Registration was successful!
Please follow the link from the email sent to

Israel Approves $1.5Bln Budget for Possible Strike Against Iran's Nuclear Facilities - Report

© AP Photo / Ariel SchalitTwo Israeli air force F-15 release flares into the air during a graduation ceremony for new pilots in Hatzerim air force base near the southern Israeli city of Beersheba, Israel, Thursday, June 24, 2021.
Two Israeli air force F-15 release flares into the air during a graduation ceremony for new pilots in Hatzerim air force base near the southern Israeli city of Beersheba, Israel, Thursday, June 24, 2021. - Sputnik International, 1920, 19.10.2021
Subscribe
The budget reportedly includes money for a variety of aircraft, intelligence-gathering drones, and specific munitions required for such an operation, which would need to target heavily guarded underground facilities.
Israel has approved a budget of about $1.5 billion (5 billion Israeli New Shekels (ILS)) to train the military for a possible strike against Iran's nuclear program, Israeli media reported on Monday.
The $1.5 billion budget reportedly includes over $930,000 (3 billion ILS) from the previous budget as well as more than $620,000 (2 billion ILS) from the government's next budget, which is expected to be adopted in November.
The report follows a recent statement by the US Air Force that its new "bunker buster," the GBU-72 Advanced 5K Penetrator, had passed a successful test. According to the Israeli media report, the 2,260-kg (5,000 pounds) bomb might be used to hit Iran's nuclear facilities.
© Photo : US Air ForceThe 96th Test Wing recently concluded a GBU-72 test series which featured the first ever load, flight and release of the 5,000-pound weapon at Eglin Air Force Base, Fla.
The 96th Test Wing recently concluded a GBU-72 test series which featured the first ever load, flight and release of the 5,000-pound weapon at Eglin Air Force Base, Fla. - Sputnik International, 1920, 19.10.2021
The 96th Test Wing recently concluded a GBU-72 test series which featured the first ever load, flight and release of the 5,000-pound weapon at Eglin Air Force Base, Fla.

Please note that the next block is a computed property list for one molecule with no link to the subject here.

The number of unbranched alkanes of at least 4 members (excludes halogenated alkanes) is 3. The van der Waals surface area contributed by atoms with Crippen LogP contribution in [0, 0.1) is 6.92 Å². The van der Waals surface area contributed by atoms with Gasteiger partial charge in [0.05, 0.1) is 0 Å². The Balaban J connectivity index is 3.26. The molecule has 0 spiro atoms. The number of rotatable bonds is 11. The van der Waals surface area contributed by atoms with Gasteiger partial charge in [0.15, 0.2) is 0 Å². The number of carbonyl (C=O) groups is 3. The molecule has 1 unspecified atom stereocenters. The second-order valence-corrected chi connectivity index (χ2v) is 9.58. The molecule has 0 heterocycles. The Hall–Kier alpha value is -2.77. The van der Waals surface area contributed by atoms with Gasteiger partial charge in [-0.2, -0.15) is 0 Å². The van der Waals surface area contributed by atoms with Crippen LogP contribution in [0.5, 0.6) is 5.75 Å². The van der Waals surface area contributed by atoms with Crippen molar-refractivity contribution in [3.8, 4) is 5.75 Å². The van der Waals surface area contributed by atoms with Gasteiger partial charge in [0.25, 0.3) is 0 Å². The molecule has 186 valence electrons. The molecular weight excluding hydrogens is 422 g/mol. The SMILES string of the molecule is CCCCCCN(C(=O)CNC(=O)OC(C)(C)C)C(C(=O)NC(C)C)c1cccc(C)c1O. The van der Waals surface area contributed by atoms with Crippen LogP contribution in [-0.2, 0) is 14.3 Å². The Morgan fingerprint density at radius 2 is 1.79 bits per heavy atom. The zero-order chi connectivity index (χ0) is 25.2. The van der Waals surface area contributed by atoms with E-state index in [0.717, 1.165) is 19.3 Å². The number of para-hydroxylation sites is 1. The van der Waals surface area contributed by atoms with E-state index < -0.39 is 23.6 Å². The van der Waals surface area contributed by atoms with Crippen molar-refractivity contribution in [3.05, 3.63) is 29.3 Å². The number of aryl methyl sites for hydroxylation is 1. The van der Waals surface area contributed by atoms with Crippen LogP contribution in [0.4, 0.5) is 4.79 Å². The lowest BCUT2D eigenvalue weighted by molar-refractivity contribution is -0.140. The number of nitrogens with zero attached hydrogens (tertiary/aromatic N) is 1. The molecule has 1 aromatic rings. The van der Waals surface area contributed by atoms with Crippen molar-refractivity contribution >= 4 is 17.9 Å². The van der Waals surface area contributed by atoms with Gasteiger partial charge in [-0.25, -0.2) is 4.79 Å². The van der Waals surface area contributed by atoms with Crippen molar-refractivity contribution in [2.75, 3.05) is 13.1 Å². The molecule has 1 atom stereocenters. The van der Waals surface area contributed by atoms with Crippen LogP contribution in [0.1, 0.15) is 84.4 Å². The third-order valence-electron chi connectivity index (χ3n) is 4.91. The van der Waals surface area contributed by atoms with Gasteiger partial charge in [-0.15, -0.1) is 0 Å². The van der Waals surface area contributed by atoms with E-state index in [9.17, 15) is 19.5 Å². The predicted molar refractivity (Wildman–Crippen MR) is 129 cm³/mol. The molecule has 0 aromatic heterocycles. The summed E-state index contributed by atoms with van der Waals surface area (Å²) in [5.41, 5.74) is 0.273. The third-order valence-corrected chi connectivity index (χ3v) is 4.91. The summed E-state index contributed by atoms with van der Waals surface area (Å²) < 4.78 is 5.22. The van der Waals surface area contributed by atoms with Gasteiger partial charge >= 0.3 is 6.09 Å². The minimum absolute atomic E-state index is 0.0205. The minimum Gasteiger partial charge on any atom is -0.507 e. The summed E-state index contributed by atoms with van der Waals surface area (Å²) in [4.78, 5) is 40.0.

The Times of Israel, citing the local Channel 12 report, indicated that the GBU-72 is meant to be carried by a fighter jet or a heavy bomber, and Israel lacks bombers capable of transporting the huge bunker busters currently in the US armory. Instead, a smaller bunker buster bomb, the GBU-28, was reportedly secretly sold to Israel in 2009, despite it being unlikely to penetrate the presumed target of Israel's potential strikes, Iran's Fordow nuclear plant, which is situated deep beneath a mountain.
According to the report, the US test was likely based on Israel's experience destroying Palestinian militant group Hamas' underground tunnel network in Gaza during the conflict in May.
Israel has "greatly accelerated" preparations for action against Iran's nuclear program, according to IDF Chief of Staff Aviv Kohavi, who reportedly spoke to the Walla news site in September.
Kohavi reportedly stated that a large chunk of the previously agreed-upon increase in the defense budget was meant for this purpose, noting that it was a considerably more difficult task, requiring more intelligence, operational ability, and armaments.
In January, Kohavi stated that the IDF was developing new "operational plans" for a powerful military strike, and in August, he declared that Iran's nuclear progress has spurred the IDF to "speed up its operational plans" with a new budget, Israeli media reported.
The Jewish State's PM Naftali Bennett said at the UN General Assembly in late September that the Iranian nuclear program "has hit a watershed moment, and so has our tolerance."
"Words do not stop centrifuges from spinning… We will not allow Iran to acquire a nuclear weapon," he stressed.
Earlier, the US administration said it is still pursuing a joint US-Iranian return to compliance with the Joint Comprehensive Plan of Action (JCPOA), from which the US unilaterally withdrew under then-President Trump, but noted that those talks could not and will not go on "indefinitely."
An Israeli Air Force F-15 Eagle fighter plane  - Sputnik International, 1920, 12.10.2021
Iran ‘Not Even Close’ to Nuclear Weapon But Israel Can Act Alone if Required, Ex-Mossad Chief Says
In response to the US unilaterally ditching the 2015 nuclear deal, Iran began to gradually increase the volume of its nuclear program, enriching uranium to the values prohibited by the original agreement deal. The Islamic Republic has repeatedly noted, however, that its nuclear program is not designed for military purposes.
At the same time, Iranian officials have pointed to double standards when it comes to nuclear weapons, given that Israel is widely believed to have obtained nukes long ago. According to estimates, Tel-Aviv might possess up to 90 nuclear warheads.
In September, Tehran called on nuclear powers to begin scrapping their nuclear arsenals, calling nuclear disarmament "a legal, political and moral responsibility."
Newsfeed
0
To participate in the discussion
log in or register
loader
Chats
Заголовок открываемого материала